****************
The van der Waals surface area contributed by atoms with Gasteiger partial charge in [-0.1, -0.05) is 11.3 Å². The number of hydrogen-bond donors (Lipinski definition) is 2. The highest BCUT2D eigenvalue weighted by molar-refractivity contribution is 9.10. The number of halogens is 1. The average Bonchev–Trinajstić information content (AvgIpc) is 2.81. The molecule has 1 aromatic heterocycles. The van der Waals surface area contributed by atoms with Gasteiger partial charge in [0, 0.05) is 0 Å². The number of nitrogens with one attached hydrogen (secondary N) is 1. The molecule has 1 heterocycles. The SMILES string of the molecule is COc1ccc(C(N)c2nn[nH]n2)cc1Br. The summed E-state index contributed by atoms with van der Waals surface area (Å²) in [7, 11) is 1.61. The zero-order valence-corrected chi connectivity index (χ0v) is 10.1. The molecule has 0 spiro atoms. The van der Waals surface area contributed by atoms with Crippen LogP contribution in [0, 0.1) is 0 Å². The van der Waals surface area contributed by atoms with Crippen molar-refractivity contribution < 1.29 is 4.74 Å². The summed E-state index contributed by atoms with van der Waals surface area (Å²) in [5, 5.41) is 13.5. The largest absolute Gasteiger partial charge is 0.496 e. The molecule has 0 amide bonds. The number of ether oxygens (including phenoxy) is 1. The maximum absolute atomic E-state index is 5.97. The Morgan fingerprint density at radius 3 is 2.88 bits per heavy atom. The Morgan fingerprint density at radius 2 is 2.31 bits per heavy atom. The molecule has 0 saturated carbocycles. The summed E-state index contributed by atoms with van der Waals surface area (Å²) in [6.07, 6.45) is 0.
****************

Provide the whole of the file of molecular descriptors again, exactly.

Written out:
The van der Waals surface area contributed by atoms with Gasteiger partial charge in [-0.1, -0.05) is 11.3 Å². The number of hydrogen-bond donors (Lipinski definition) is 2. The highest BCUT2D eigenvalue weighted by molar-refractivity contribution is 9.10. The number of halogens is 1. The average Bonchev–Trinajstić information content (AvgIpc) is 2.81. The molecule has 1 aromatic heterocycles. The van der Waals surface area contributed by atoms with Gasteiger partial charge in [0, 0.05) is 0 Å². The number of nitrogens with one attached hydrogen (secondary N) is 1. The molecule has 1 heterocycles. The SMILES string of the molecule is COc1ccc(C(N)c2nn[nH]n2)cc1Br. The summed E-state index contributed by atoms with van der Waals surface area (Å²) in [7, 11) is 1.61. The zero-order valence-corrected chi connectivity index (χ0v) is 10.1. The molecule has 0 spiro atoms. The van der Waals surface area contributed by atoms with Crippen LogP contribution in [0, 0.1) is 0 Å². The van der Waals surface area contributed by atoms with Crippen molar-refractivity contribution < 1.29 is 4.74 Å². The summed E-state index contributed by atoms with van der Waals surface area (Å²) in [5, 5.41) is 13.5. The largest absolute Gasteiger partial charge is 0.496 e. The molecule has 0 amide bonds. The number of ether oxygens (including phenoxy) is 1. The maximum absolute atomic E-state index is 5.97. The Morgan fingerprint density at radius 3 is 2.88 bits per heavy atom. The Morgan fingerprint density at radius 2 is 2.31 bits per heavy atom. The molecule has 0 saturated carbocycles. The summed E-state index contributed by atoms with van der Waals surface area (Å²) in [6.07, 6.45) is 0.